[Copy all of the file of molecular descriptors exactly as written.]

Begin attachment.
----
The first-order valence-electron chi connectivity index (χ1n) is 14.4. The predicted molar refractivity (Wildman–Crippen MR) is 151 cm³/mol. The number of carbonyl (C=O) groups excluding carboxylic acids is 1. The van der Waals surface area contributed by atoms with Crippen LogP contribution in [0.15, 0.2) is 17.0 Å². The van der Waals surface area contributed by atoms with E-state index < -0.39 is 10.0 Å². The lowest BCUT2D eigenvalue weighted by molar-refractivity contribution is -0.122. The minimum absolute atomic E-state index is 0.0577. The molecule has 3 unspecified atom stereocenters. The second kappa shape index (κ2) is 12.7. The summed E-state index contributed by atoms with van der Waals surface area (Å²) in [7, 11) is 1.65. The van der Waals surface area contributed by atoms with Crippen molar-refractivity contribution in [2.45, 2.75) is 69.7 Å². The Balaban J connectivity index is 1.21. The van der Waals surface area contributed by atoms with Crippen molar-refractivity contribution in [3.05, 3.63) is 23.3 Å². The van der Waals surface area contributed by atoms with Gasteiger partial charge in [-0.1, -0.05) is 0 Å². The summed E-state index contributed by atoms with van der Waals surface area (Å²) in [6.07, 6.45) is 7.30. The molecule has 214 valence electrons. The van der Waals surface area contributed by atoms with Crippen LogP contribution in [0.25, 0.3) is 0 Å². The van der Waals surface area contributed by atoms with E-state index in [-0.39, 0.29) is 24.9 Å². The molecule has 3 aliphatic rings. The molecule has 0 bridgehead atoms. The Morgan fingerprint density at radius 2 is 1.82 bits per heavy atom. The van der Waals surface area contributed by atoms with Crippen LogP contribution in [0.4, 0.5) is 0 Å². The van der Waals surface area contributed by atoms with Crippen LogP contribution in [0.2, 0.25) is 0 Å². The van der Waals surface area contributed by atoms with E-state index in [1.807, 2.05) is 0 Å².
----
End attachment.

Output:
The first-order valence-electron chi connectivity index (χ1n) is 14.4. The predicted molar refractivity (Wildman–Crippen MR) is 151 cm³/mol. The number of carbonyl (C=O) groups excluding carboxylic acids is 1. The van der Waals surface area contributed by atoms with Crippen LogP contribution in [0.15, 0.2) is 17.0 Å². The van der Waals surface area contributed by atoms with E-state index < -0.39 is 10.0 Å². The lowest BCUT2D eigenvalue weighted by molar-refractivity contribution is -0.122. The minimum absolute atomic E-state index is 0.0577. The molecule has 3 unspecified atom stereocenters. The second kappa shape index (κ2) is 12.7. The summed E-state index contributed by atoms with van der Waals surface area (Å²) in [7, 11) is 1.65. The van der Waals surface area contributed by atoms with Crippen molar-refractivity contribution in [2.45, 2.75) is 69.7 Å². The Balaban J connectivity index is 1.21. The van der Waals surface area contributed by atoms with Crippen molar-refractivity contribution in [3.05, 3.63) is 23.3 Å². The van der Waals surface area contributed by atoms with Gasteiger partial charge in [-0.1, -0.05) is 0 Å². The summed E-state index contributed by atoms with van der Waals surface area (Å²) in [6.07, 6.45) is 7.30. The molecule has 214 valence electrons. The van der Waals surface area contributed by atoms with Crippen LogP contribution in [0.25, 0.3) is 0 Å². The van der Waals surface area contributed by atoms with E-state index in [-0.39, 0.29) is 24.9 Å². The molecule has 3 aliphatic rings. The molecule has 0 bridgehead atoms. The Morgan fingerprint density at radius 2 is 1.82 bits per heavy atom. The van der Waals surface area contributed by atoms with Crippen LogP contribution in [0.4, 0.5) is 0 Å². The van der Waals surface area contributed by atoms with Crippen LogP contribution in [0.2, 0.25) is 0 Å². The van der Waals surface area contributed by atoms with E-state index in [1.807, 2.05) is 0 Å².